I recently asked this question which received multiple downvotes and a close vote, but which also has an accepted answer with upvotes.

This is confusing since a downvote (to me) indicates that the community feels the question contributes nothing useful in its current state. With that in mind I figured I'd just remove it, rather than leave it in limbo waiting to get closed and downvoted even more.

But the system won't allow it:

We do not recommend deleting questions with answers because doing so deprives future readers of this knowledge.

My feeling is, the community doesn't like the question so why should I be compelled to leave it up?

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    You can contact SO, select "My question or answer did not meet quality standards", and ask to remove it – Alon Eitan Apr 14 '17 at 16:53
  • @AlonEitan - thanks - do you think that's the right thing to do? I know this is subjective, but it's confusing to me that the community can place value on an answer but not on a question. I guess I'm just trying to weigh whether or not there's value here since the response is mixed. – billynoah Apr 14 '17 at 16:58
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    Well, years ago I asked 2 questions that I was ashamed of (Basically asking for a libraries recommendations), so I contact SO and asked to remove them. What they did was to "disconnect" them from my account. My answers didn't got downvotes though. but I guess they will help you anyway – Alon Eitan Apr 14 '17 at 17:04
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    @AlonEitan good point - I've inlined it in my answer. – Alexei Levenkov Apr 14 '17 at 17:12
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    My feeling is, the community doesn't like the question so why should I be compelled to leave it up? Because at this point you can't delete it without also removing content that the community has marked as useful. People won't answer if they know their work can get wiped out. It does mean that situations like this can happen where some people think a question isn't good but others feel it's worth answering. – BSMP Apr 14 '17 at 17:25
  • @BSMP - I realize we're dealing with human beings here, but logically if the community feels an answer is useful, then it follows that the question must be useful since otherwise the answer wouldn't exist. It doesn't quite make sense to take a rep hit on a question that has resulted in something the community deems useful. Maybe questions should receive .5 upvotes per upvote on answers or something. I always make a point to upvote the question if I find useful answers and I think this is something that often gets overlooked by voters. – billynoah Apr 14 '17 at 17:37
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    @billynoah unconditional upvoting of question you've found useful is controversial topic at this moment (meta.stackoverflow.com/questions/347826/…)... Note that you are mixing "community found q useful" and "community found q answerable". Upvotes on answers give you hint that question may be useful but by itself don't mean much for usefulness of the q only potential expectation that q will be edited in shape. View count over time may be better indication of overall usefulness. – Alexei Levenkov Apr 14 '17 at 21:05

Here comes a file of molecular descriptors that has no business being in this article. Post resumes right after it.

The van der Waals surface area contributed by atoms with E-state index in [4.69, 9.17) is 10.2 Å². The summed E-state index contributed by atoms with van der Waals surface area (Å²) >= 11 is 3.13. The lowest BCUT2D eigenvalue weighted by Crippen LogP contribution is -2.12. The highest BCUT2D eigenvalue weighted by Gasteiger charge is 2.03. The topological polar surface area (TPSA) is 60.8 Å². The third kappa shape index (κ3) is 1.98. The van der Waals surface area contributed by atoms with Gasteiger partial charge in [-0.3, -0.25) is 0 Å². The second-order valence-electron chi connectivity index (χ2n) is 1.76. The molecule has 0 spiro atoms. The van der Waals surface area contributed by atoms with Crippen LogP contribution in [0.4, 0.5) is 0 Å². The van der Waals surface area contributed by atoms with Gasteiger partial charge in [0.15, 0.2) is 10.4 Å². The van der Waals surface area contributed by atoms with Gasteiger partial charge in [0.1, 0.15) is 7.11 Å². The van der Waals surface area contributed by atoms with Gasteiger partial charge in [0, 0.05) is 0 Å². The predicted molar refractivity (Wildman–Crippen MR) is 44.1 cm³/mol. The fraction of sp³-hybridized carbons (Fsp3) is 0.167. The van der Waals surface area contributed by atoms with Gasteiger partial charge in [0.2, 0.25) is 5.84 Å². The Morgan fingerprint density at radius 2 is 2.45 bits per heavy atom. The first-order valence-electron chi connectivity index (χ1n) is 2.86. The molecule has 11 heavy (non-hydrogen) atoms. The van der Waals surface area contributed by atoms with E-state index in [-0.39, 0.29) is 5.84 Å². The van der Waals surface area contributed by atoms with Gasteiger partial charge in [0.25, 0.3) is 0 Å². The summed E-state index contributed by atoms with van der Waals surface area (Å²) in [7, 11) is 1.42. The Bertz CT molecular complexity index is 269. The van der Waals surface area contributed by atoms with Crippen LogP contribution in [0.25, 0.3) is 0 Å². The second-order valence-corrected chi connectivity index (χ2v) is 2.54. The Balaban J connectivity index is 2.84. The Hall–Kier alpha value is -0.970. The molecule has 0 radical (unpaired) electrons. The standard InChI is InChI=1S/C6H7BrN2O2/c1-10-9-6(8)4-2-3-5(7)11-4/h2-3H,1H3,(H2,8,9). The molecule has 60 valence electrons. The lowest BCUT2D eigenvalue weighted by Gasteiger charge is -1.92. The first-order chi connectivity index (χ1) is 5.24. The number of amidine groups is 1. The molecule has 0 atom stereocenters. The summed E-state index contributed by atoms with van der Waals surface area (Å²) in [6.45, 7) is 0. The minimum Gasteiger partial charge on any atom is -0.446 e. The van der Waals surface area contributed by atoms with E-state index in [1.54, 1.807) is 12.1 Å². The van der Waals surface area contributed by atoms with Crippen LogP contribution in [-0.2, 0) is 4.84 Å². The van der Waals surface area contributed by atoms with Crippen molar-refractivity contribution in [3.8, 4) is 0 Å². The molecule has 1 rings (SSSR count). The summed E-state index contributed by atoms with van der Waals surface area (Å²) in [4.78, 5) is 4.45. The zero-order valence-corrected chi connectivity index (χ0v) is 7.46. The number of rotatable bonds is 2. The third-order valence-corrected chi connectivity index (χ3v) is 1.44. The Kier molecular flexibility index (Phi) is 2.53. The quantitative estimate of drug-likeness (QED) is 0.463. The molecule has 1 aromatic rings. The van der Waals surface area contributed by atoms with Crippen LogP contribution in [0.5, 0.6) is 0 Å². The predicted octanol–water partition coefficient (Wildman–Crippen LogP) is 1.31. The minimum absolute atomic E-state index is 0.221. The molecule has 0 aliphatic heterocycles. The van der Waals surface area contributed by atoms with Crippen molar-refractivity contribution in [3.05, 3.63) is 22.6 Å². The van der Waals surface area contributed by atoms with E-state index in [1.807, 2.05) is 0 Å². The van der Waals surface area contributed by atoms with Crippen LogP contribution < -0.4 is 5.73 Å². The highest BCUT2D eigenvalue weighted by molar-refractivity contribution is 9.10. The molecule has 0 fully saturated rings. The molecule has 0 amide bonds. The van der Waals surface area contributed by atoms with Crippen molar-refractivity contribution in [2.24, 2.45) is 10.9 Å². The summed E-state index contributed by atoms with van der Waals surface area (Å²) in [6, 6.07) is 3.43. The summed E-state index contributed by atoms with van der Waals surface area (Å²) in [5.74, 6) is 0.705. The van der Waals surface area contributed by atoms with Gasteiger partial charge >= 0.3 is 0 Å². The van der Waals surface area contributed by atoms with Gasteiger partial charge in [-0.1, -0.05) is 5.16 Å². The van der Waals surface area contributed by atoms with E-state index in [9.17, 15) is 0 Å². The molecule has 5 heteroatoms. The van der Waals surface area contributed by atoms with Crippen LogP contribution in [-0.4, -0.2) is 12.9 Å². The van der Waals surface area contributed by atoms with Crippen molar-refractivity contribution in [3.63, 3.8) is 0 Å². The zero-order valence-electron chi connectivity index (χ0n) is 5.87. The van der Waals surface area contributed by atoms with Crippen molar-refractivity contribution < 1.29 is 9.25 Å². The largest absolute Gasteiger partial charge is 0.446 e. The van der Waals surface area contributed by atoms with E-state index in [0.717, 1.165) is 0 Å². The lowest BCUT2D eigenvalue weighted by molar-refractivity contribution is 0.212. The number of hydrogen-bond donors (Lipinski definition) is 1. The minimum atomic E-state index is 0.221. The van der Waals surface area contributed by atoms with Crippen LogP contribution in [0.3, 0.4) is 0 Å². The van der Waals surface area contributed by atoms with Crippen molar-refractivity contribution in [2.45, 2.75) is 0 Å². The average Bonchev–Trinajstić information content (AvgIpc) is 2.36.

• @AlexeiLevenkov - thanks for pointing that out. To me it's a simple matter of the fact that I got useful information as a result of the question, therefore I feel they should be rewarded. I do read the questions so if it's horrific I'd either be inclined to edit, comment, or in some rare situations not upvote it. So I guess my policy isn't exactly unconditional, but more often than not, they're getting an upvote. – billynoah Apr 14 '17 at 21:52

In general you should try to improve question so it becomes on-topic/high quality.

If you really feel question is not useful - flag for moderator attention. Note that you need to provide very good reason as moderators rarely remove valid content and especially up-voted answers. As Alon Eitan commented moderators can disassociate question from your account instead of deletion in some cases.

For your particular case I don't think you can do much about "compute unique hash" question - it is asked many times for all variations of algorithms and languages already. Maybe showing some understanding what hashing is could improve the question (but it also will invalidate the answers)... Maybe mentioning perfect hash function and result of search for it like "I heard about perfect hash function and it seem what I need." with links...


You should leave the question, and not get too bothered about downvotes.

  1. There are some in the community that are quick to judge a question as 'bad', without trying to understand your question in your context. Most good lads here would seek clarification in the comments, suggest an alternate perspective to your problem, or edit the question if it's salvageable.
  2. When you get an upvoted answer, it means someone has understood the way you have expressed your question. There is a good chance someone else in the future would interpret a problem the same way you did, and the solution may be relevant to them.
  3. Trust in the SEO that bad questions would get buried in the abyss, and good questions will rise to the top.

Most, if not all questions can be improved to some extent (even good ones). Having room for improvement should not be the yardstick for the quality of the question. As long as you've done your due diligence, ask from the perspective of learning (instead of trying to get others to do your dirty work), and your question can be reasonably understood (has a main point, some context, readable), it's a good question.

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